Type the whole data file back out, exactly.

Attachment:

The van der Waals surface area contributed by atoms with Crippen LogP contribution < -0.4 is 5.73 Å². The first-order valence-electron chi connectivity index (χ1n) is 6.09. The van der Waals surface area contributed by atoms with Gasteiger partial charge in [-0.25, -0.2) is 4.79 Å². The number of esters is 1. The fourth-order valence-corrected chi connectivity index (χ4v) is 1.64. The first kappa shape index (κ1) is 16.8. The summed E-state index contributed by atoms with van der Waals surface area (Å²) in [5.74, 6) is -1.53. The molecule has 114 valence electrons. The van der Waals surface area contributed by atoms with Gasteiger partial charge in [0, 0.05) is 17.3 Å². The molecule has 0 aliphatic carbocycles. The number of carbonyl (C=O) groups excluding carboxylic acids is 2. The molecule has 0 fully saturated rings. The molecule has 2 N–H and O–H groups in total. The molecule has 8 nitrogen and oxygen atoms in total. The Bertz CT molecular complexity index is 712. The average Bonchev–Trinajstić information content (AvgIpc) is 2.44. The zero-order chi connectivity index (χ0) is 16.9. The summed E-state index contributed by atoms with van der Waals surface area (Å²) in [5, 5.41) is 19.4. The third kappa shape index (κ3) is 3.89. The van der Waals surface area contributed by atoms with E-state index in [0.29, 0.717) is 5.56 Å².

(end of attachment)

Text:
The van der Waals surface area contributed by atoms with Crippen LogP contribution < -0.4 is 5.73 Å². The first-order valence-electron chi connectivity index (χ1n) is 6.09. The van der Waals surface area contributed by atoms with Gasteiger partial charge in [-0.25, -0.2) is 4.79 Å². The number of esters is 1. The fourth-order valence-corrected chi connectivity index (χ4v) is 1.64. The first kappa shape index (κ1) is 16.8. The summed E-state index contributed by atoms with van der Waals surface area (Å²) in [5.74, 6) is -1.53. The molecule has 114 valence electrons. The van der Waals surface area contributed by atoms with Gasteiger partial charge in [0, 0.05) is 17.3 Å². The molecule has 0 aliphatic carbocycles. The number of carbonyl (C=O) groups excluding carboxylic acids is 2. The molecule has 0 fully saturated rings. The molecule has 2 N–H and O–H groups in total. The molecule has 8 nitrogen and oxygen atoms in total. The Bertz CT molecular complexity index is 712. The average Bonchev–Trinajstić information content (AvgIpc) is 2.44. The zero-order chi connectivity index (χ0) is 16.9. The summed E-state index contributed by atoms with van der Waals surface area (Å²) in [5, 5.41) is 19.4. The third kappa shape index (κ3) is 3.89. The van der Waals surface area contributed by atoms with E-state index in [0.29, 0.717) is 5.56 Å².